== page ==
The Slippery Slope of Avoidance…
We all avoid at times don’t we ? It is probably wise to avoid cheating on our taxes due to the consequences, although some may choose to do so. I certainly would choose to avoid walking up to an enraged man with a gun.
Some of us are more risk tolerant than others, but we all have our limits. It is wise to protect ourselves by avoiding certain people or situations that could truly harm us isn’t it ? The REAL question is, where do you draw that line ?
I have many clients who are dealing with controlling, manipulative and even abusive people, and find themselves avoiding these persons in different ways.
If it is someone you do not need to deal with, it might be wise to pick your battles and move on. However, what if it is a boss or supervisor, or even a friend or family member ?
I typically see these situations arise with clients and they cause a great deal or inner turmoil, and OFTEN LEAD TO ANXIETY SYMPTOMS because AVOIDANCE of these people or situations leads to a slippery slope that is potentially damaging to your self-esteem.
Commonly when it is a boss who is abusing his or her power, four thoughts come to my mind.
First, do all you can to be less vulnerable to that boss. That means always keep your skills, certifications, training and networking in good order, never allowing yourself to become too comfortable, even lazy about making yourself as VALUABLE as you can be. In this way, you are less vulnerable to that boss, or that job. Always be looking as to where your constantly improving credentials and knowledge could be used at another place of employment.
Secondly, carefully document with times and dates as well as notes as to examples of a bosses abuse of power. Documentation comes in handy and is something that can make a supervisor and his company nervous. Build a case while trying to find ways to work with this person, but without allowing yourself to be truly abused.
Third, talk to your boss or the offending person about specific issues he or she has about you, with steps you can take to improve. In other words, don’t avoid talking to the boss.
You initiating meetings to talk and find ways to improve is a sign of you taking some control, and is also a good part of what you will document too. Avoidance gives the boss power over you or at least he or she thinks so.
At this point, if you see no change in the bosses abusive ways, you can opt to meet with his or her boss or the Human Relations Department to share concerns and ask for intervention.
Forth, once you find a better position at another company, which means that your boss has not changed his or her behavior towards you even with all the positive steps you have taken, ask for an exit interview where you can tactfully express your feelings and reveal your documentation. In this way, the boss will have to face some consequence for his or her behavior especially if you copy Human Resources and his boss and have that exit interview become a part of your personnel file.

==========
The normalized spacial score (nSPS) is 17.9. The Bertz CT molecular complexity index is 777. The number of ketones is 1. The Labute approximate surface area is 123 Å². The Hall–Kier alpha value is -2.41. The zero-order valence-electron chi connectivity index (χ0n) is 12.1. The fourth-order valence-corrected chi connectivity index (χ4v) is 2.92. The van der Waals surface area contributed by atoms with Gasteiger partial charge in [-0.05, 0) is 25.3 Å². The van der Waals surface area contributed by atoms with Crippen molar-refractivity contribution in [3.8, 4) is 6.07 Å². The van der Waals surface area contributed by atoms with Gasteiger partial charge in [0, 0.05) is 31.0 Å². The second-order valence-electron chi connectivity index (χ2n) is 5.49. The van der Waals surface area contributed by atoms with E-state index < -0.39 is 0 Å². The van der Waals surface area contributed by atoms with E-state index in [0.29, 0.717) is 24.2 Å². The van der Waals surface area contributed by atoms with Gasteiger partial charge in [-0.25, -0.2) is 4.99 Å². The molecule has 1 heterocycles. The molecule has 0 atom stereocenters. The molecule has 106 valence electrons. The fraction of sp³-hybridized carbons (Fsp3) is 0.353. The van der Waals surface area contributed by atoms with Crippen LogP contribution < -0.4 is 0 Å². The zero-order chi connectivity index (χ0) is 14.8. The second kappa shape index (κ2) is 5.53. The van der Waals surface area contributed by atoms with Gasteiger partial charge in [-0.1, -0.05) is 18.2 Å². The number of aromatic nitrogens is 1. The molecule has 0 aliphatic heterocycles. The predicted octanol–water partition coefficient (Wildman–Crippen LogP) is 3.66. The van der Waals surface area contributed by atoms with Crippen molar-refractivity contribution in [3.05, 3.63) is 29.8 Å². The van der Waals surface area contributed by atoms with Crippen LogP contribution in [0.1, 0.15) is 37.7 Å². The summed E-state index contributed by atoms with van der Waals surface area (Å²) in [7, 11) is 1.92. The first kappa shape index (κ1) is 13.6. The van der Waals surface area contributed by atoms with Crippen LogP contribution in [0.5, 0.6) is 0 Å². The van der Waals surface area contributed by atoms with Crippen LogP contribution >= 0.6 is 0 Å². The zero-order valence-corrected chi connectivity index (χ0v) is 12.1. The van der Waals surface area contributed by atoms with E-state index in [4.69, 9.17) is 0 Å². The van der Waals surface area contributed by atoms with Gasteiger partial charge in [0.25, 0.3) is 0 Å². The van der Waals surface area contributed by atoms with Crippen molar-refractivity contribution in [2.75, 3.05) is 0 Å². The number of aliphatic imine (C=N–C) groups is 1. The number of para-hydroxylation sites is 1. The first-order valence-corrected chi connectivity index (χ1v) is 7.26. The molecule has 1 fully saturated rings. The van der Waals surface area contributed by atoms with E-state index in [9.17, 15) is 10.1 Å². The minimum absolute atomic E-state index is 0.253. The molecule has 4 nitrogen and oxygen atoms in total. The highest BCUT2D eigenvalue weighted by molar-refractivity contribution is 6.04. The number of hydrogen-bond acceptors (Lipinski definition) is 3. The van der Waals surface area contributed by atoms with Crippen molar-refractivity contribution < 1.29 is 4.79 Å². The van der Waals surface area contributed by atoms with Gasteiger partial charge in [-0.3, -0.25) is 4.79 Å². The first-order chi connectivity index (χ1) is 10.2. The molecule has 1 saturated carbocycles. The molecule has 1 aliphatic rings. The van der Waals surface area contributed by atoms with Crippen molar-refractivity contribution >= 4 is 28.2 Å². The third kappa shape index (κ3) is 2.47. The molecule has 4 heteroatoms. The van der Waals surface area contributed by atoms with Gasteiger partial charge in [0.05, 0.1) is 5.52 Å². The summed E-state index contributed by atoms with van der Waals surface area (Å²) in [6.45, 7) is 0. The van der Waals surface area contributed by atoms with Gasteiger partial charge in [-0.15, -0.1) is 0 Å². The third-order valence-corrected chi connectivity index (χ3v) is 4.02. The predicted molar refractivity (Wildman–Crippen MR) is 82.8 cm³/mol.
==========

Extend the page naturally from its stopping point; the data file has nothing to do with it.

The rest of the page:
There are more difficult situations where an even more involved process , such as harassment charges need to be brought against a boss, but you need documentation and witnesses.
Avoiding these situations and steps only empowers abusive and manipulative people.
So what happens when the abusive or controlling people are family members or friends.
Well, I see this even more often with clients. An intrusive mother who is step by step destroying a daughters marriage. An abusive parent who physically, sexually or emotionally abuses their own child, even when that child has become an adult.
A so-called boyfriend who works to control the woman he professes to love, however, due to his own insecurities, step by step erodes her self esteem through verbal abuse in order to make sure she does not find someone else.
Abusive people come in all shapes and sizes, and yes , sadly and quite often are siblings, parents, children and others who you give a piece of your heart to. Avoiding setting boundaries, or creating distance with these persons can be spell disaster to your self-esteem.
Confronting people such as these often leads to them trying to turn the situation back on you. They often feel no apparent shame in playing every guilt card they have in their arsenal. So, especially if you have tried to talk to this person about how you feel, or when you know in your heart it will mean nothing to them, I would recommend you get involved with counseling, make sure you have a healthy support system of people in your life who are affirming. Then create consequences, letting the abusive family member know that you are no longer going to deal with him or her on their terms, on their turf, and that you are removing yourself from their grasp in whatever way you can.
It is not avoidance when there is NO DEALING EFFECTIVELY with them. But you cannot avoid making changes in your life so you are not dependent or continue to be a victim to such control and manipulation. Trying to change these people or do something to have them “see the light” is fodder for a great movie, but it is seldom real life.
Your Thoughts ?